Philippine National Committee for IFAP sponsors forum on writ of habeas data
Filipinos can now cite a new legal tool to protect their right to informational privacy with the recent promulgation of the writ of habeas data by the Philippine Supreme Court. The writ took effect on 2 February 2008.
The Philippine Supreme Court Chief Justice, Reynato S. Puno, explained the rules of the writ in a recent public forum convened by the Supreme Court in cooperation with the Philippine National Committee for Information for All Programme (IFAP) and the Asian Institute of Journalism and Communication (AIJC). The forum was attended by top media executives, journalists, IT specialists, human rights activists and lawyers. According to Reynato S. Puno, an individual may now use the writ as a remedy against violations of the right to privacy and demand an updating, rectification, suppression or destruction of the database or information files in possession or control of respondents.
Article 12 of the Universal Declaration of Human Rights states that "no one shall be subjected to arbitrary interference with his privacy, family and home or correspondence, or to attacks upon his honor and reputation…" The Philippine Supreme Court resolution adopting the writ of habeas data quoted American jurist Thomas M. Cooley who described the right to privacy as the inalienable right of an individual "to be let alone."
The advent of information and communication technology (ICT) has exacerbated the threat to the right to privacy with the almost unlimited capacity of ICT to accumulate, store, process, retrieve and transmit data and information. The Supreme Court resolution adopting the writ also quoted a comparative law scholar, Enrique Falcon, who had earlier described habeas data as "a procedure designed to safeguard individual freedom from abuse in the information age."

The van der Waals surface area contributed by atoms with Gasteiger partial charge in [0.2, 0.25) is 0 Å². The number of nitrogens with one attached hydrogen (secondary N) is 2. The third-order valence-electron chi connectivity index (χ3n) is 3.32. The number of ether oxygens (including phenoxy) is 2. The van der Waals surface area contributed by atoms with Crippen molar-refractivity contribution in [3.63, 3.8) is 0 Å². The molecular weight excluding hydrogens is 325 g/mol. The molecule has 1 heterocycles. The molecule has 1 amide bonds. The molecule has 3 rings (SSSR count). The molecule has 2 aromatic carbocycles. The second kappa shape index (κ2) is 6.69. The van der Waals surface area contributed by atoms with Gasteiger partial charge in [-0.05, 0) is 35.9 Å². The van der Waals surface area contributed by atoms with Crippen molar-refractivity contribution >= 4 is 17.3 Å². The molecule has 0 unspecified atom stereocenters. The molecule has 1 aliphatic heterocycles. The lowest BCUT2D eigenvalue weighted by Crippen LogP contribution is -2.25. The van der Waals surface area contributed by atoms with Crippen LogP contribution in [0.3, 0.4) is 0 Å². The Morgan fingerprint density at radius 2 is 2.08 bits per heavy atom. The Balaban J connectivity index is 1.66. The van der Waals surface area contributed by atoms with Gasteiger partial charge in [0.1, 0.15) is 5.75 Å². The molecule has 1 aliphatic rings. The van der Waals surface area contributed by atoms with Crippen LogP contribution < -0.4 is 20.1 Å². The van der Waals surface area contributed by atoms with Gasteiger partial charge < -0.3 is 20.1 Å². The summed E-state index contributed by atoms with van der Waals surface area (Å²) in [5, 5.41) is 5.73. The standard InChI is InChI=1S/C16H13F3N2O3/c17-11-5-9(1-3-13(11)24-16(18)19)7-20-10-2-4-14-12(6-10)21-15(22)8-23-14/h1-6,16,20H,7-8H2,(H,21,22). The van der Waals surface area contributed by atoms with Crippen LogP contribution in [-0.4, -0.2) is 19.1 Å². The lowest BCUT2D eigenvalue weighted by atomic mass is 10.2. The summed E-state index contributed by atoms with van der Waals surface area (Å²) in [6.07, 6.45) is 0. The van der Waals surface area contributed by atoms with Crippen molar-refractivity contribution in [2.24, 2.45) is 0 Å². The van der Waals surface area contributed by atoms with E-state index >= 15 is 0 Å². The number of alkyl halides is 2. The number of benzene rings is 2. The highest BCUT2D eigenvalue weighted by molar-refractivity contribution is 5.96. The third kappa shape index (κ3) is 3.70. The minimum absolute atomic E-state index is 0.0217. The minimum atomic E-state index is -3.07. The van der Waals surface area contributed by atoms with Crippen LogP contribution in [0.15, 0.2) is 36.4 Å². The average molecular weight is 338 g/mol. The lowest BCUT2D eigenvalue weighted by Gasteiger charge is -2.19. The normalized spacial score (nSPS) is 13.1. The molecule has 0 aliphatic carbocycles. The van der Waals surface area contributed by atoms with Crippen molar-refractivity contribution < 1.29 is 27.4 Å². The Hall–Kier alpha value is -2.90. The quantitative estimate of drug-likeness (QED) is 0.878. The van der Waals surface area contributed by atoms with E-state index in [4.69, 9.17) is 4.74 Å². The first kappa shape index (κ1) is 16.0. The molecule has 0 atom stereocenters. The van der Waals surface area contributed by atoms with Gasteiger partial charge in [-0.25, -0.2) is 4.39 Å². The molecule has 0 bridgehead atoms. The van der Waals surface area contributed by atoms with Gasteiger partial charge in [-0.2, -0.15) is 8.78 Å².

In addition to protecting privacy, Chief Justice Puno also cited the value of the writ in enabling families of disappeared persons or the so-called desaparecidos to know the totality of circumstances surrounding the fates of their missing relatives.
Several countries have already adopted privacy laws, such as the United Kingdom's Data Protection Act of 1998, Australia's Privacy Act of 1988 and EU Directive 95/46 which requires all Member States to legislate a law that would ensure that every citizen has a right to privacy.
The forum recognized the need for a multi-sectoral discussion on other related issues, such as freedom of (access to) information and public domain information. Therefore, similar fora may be convened in the future by the Philippine National Committee for IFAP.